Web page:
Hebron, a City of Conflicting Narratives and Religious Passions

Feb 25, 2016 by

Hebron, a City of Conflicting Narratives and Religious Passions

The Explore Israel track option enticed me immediately: “Hebron, a City of Conflicting Narratives and Religious Passions.”  Because of the complexity of the security situation, it has been a few decades since I last visited this Biblically significant site. So I jumped at the chance to visit Ma’arat HaMachpelah (Cave of Machpelah), the traditional burial site of our biblical ancestors Abraham and Sarah, Isaac and Rebecca, Jacob and Leah.

Anticipation and slight anxiousness vied for ascendancy as I contemplated visiting the place where the Bible says Abraham first purchased a piece of land in Eretz Yisrael. Of course seriousness quickly set in as we passed through the Etzion Interchange, a checkpoint where moments before an attempted stabbing took place; which sadly ended with an IDF solider being mistakenly shot and killed in friendly fire.

We were forty Reform Rabbis from North America who chose to explore the complexity and nuance. As the Vice President of the Central Conference of American Rabbis, which hosted this gathering as part of our Israel Convention, and an oheiv Yisrael (lover of Israel, making my 14th trip to Israel), I felt particularly compelled to explore multiple perspectives and to hear – really listen to – some of the complex conflicting narratives which make up people’s connection to the city.12742359_10153307620422051_6095529456574002465_n

We met with two guides: Ishai, spokesperson for the Jewish Community of Hebron, a community which asserts its biblical right to live in this holy historical city, and Nadav, a guide from Shovrim Hashtika (Breaking the Silence), a group of veterans who are exposing the indignities of everyday life under the occupation. Mixing humor and seriousness, they wove their narrative in compelling but measured tones.

This one says Jews are only in 3% of Hebron; Palestinians control the rest. The issue is blown out of proportion.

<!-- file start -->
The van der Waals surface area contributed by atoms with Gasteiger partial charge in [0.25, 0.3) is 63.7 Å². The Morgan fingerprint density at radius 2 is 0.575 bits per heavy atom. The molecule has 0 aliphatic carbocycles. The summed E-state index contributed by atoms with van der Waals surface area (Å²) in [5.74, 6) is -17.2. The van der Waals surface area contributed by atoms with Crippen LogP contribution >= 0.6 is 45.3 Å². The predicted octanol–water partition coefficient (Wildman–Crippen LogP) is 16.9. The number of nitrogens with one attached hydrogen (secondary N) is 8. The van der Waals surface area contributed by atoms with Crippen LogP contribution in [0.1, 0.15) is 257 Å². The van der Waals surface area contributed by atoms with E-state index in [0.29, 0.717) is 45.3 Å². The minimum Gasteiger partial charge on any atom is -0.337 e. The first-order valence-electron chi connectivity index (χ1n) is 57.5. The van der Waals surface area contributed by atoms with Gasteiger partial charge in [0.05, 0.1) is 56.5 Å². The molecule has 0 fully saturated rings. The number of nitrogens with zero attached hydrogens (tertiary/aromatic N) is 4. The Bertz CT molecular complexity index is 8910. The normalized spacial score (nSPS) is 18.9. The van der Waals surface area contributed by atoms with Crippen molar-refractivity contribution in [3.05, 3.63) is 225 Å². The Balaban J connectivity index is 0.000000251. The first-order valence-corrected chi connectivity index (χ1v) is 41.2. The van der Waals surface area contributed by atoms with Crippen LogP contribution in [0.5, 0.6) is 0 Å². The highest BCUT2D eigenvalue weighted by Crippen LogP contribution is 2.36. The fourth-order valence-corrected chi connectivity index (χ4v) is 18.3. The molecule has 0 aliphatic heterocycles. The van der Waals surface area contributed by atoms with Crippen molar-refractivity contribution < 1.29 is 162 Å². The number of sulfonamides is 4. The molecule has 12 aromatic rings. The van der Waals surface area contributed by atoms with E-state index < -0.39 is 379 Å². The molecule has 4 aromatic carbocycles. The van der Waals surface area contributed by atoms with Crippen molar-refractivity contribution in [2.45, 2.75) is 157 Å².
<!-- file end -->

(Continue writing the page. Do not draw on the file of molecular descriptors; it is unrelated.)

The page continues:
That one says that 48% of the homes in Hebron are now empty as Palestinians could not live there or sustain life there under the security regime.

That one says the randomness of army control in Hebron over the lives of the Palestinians is untenable and we cannot fool ourselves into thinking that we are doing anything especially nice or moral.

This one says Hebron is my history and/or my religious inheritance and in either case we are causing minor dislocation on its own and especially compared to what happened to us under Jordanian control and before.

The competing indignities are vivid:

Imagine not being able to walk out your front door, or open your business in its long established location, as some Hebron Palestinians cannot.

Imagine being locked out of parts of a city that is central to your religious/historical past as Hebron Jews are.

Imagine being responsible for creating a separation between two peoples, lowering the friction, as the soldiers are, which leads you to have to “lord” over tens of thousands for the safety of a thousand. 

The bottom lines are parallel and poignant:

This one says this is my country. I love my country and we are here to stay. 

That one says this is my country. I love my country and the occupation cannot continue. 

And these don’t even include the perspectives of Palestinians who live there.

It is easy to form opinions from afar, especially when we listen only to news and perspectives that reinforce our own biases. But in a world of conflicting narratives, we strive to retrain our ears to hear multiple perspectives. Only then can we see the humanity, wrestle with the nuance, and open ourselves to possibilities and hope.

Most everyone agree that the occupation needs to end. Yet how to get from here to there, and where “there” is, is complex. There are no limit to the creative solutions being floated – some enticing, some offensive. Is there a will? The complexity of this situation defies easily identifying the way.

To paraphrase the Talmudic passage, eilu v’eilu divrei Elohim Chayim – these and these are the (narratives of people who aspire to understand the will) of the living God. But who knows what God really wants from us?! Clearly though, we leaders necessarily must listen the stories from everyone.

So the day ended. The complexity persists. Our heads are spinning. The status quo remains untenable. And we return home with much to process.

Paul Kipnes serves Congregation Or Ami of Calabasas, California.  Paul also serves on the CCAR Board of Trustees.

Note from Paul: Thanks to Rabbi Daniel Gropper of Rye, New York for his insights and collaboration on this post.

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